This makes a wholesale contract a low-risk investment for the wholesaler. Since wholesalers haven’t signed on to take responsibility for the sale like a conventional real estate agent, they only have to find a willing investor. So long as they don’t pass their due diligence deadline before finding a buyer to take the contract and invest in the property, the wholesaler doesn’t even have to do multiple closings on the property. This saves them a huge headache.
Less Emotional Stress
Renters, flippers, and investors are looking for opportunities to invest cash in properties out of state. The wholesaler’s job is simply to use their professional network to find these cash buyers, all without leaving their own state. Once they do, they will have access to a less emotionally stressful market out of state where they can rely on other professionals in their network to research the area and keep them informed. Since the property isn’t near the wholesaler, they don’t have to worry about a lot of the in-person nitty-gritty of a traditional property sale.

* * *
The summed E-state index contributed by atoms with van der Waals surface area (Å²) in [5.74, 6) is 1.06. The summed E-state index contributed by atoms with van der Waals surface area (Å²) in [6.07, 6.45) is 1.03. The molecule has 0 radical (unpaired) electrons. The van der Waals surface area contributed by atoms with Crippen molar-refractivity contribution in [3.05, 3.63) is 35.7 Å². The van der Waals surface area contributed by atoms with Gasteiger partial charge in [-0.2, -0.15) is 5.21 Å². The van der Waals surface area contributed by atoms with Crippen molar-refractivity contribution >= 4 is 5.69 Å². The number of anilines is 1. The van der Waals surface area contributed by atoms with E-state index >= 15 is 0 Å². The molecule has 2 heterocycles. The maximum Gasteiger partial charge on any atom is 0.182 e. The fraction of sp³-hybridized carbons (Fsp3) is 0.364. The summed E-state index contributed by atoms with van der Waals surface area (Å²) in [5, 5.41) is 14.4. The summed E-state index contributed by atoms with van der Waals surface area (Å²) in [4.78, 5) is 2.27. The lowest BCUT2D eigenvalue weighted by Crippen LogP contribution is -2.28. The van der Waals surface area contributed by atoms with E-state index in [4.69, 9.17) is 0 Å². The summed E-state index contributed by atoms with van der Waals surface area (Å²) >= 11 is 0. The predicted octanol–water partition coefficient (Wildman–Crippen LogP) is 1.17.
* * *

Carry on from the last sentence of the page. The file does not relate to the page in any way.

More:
Easy Access of a Property Using Modern Technology
When wholesaling out of state, cash buyers can view the property in place of the wholesaler. Modern conference and messaging technology has made this process easy—buyers can tour the property and confirm its condition with the wholesaler using Skype, Zoom, FaceTime, or other business-oriented messaging services. Wholesalers can request virtual tours and even send contracts to be signed virtually.
Using this technology, wholesalers can market, assess a property, find buyers, make negotiations, send the contracts, and close the listing all from a cell phone or computer in a different state.
How to wholesale out of state
In order to wholesale properties out of state, you don’t need a license, but you need a network of professionals that can help you find listings. Once a house is under contract, you need to start marketing it to buyers. Here are a few steps that any out of state wholesalers should follow from the beginning.